It seems there are a lot more fish in the ocean than previously estimated. Via the Daily Mail:
Scientists have vastly underestimated the number of fish in the sea - and say the majority of them have never been fished.
Australian researchers found that mesopelagic fish, which live between 100 and 1000m below the surface, constitute 95 per cent of the world’s fish biomass and are untouched by fishing.
They say the secret to the animal’s success may be its ability to evade fishing nets.
’This very large stock of fish that we have just discovered, that holds 95 per cent of all the fish biomass in the world, is untouched by fishers,’ the researchers say.
The international team of marine biologists say mesopelagic fish in the earth’s oceans constitute 10 to 30 times more biomass than previously thought.
UWA Professor Carlos Duarte says mesopelagic fish – fish that live between 100 and 1000m below the surface – must therefore constitute 95 per cent of the world’s fish biomass.
They believe the finding could dramatically change our understanding of how the ocean’s operate.
’Because the stock is much larger it means this layer must play a more significant role in the functioning of the ocean and affecting the flow of carbon and oxygen in the ocean,’ he says.
Now here’s where it gets interested. Fish play a vital roll in regulating the acidity of the oceans. If the number of fish have been dramatically undercounted, this could explain why the ocean acidification models aren’t showing what the alarmists want them to show, foremost that the ocean is dying. Now, seeing that fish fight climate change and now we have ten times as many fish as previously estimated, shouldn’t the climate scientists start updating their models? Via the New Scientist from 2009:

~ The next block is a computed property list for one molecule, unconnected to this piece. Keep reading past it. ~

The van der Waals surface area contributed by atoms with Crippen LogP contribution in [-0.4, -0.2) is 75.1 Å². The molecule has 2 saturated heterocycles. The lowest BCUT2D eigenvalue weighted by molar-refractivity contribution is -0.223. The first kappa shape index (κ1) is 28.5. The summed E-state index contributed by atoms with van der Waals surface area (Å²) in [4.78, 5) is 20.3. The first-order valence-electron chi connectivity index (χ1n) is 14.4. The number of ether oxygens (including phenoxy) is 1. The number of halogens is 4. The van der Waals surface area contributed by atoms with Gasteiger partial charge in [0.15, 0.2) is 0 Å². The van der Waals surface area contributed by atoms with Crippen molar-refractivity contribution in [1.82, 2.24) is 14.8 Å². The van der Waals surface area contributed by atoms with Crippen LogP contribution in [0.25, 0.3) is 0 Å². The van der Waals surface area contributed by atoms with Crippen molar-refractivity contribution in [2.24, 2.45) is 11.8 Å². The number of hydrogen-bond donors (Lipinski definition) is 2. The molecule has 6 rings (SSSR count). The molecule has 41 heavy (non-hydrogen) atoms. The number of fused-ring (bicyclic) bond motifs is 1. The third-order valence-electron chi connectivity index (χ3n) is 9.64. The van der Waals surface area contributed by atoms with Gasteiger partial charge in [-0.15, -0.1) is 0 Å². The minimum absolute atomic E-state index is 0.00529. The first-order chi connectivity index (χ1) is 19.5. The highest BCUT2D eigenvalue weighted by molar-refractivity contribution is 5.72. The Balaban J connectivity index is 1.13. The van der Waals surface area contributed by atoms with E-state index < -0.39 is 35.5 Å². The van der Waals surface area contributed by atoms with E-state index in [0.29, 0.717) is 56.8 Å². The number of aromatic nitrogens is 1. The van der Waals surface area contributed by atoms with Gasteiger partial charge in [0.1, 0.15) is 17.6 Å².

An unlikely ally may have been found in the fight against the effects of climate change. Fish excretions seem to play a key role in maintaining the ocean’s delicate pH balance, says a study that also reveals that there are 2 billion tonnes of fish in the world’s oceans.
Bony fish excrete lumps of calcium carbonate, known as “gut rocks” which are thought to dissolve in the upper layers of the ocean. A team led by Rod Wilson of the University of Exeter in the UK has now shown that the sheer amount of gut rocks produced plays a key role in buffering the carbon dioxide that acidifies seawater.
“This study really is the first glimpse of the huge impact fish have on our carbon cycle – and why we need them in the ocean,” says Wilson’s colleague Villy Christensen of the University of British Columbia in Canada.
Professor Duarte’s research means the number is now around 10 billion tons of fish.
Prof Duarte says research into the five ocean gyres, where vast amounts of flotsam collect, turned up surprising results.
“We actually called them oceanic deserts,” he says.
“They are not desert at all, they are very vibrant ecosystems that support a very high biomass.
“The largest fish stock in the ocean is not in the coastal areas … but actually in the central gyres of the oceans.
“The food web … in the central gyres of the ocean … it’s a lot more efficient than we thought.”
He says the survey also showed the oceans were healthier than previously thought.
“This very large stock of fish that we have just discovered, that holds 95 per cent of all the fish biomass in the world, is untouched by fishers,” he says.
“They can’t harvest them with nets.
“In the 21st Century we have still a pristine stock of fish which happens to be 95 per cent of all the fish in oceans.
“And that also changes our views on ocean health.”
So much for settled science on fish and ocean health. Which alarmist domino will be the next to fall?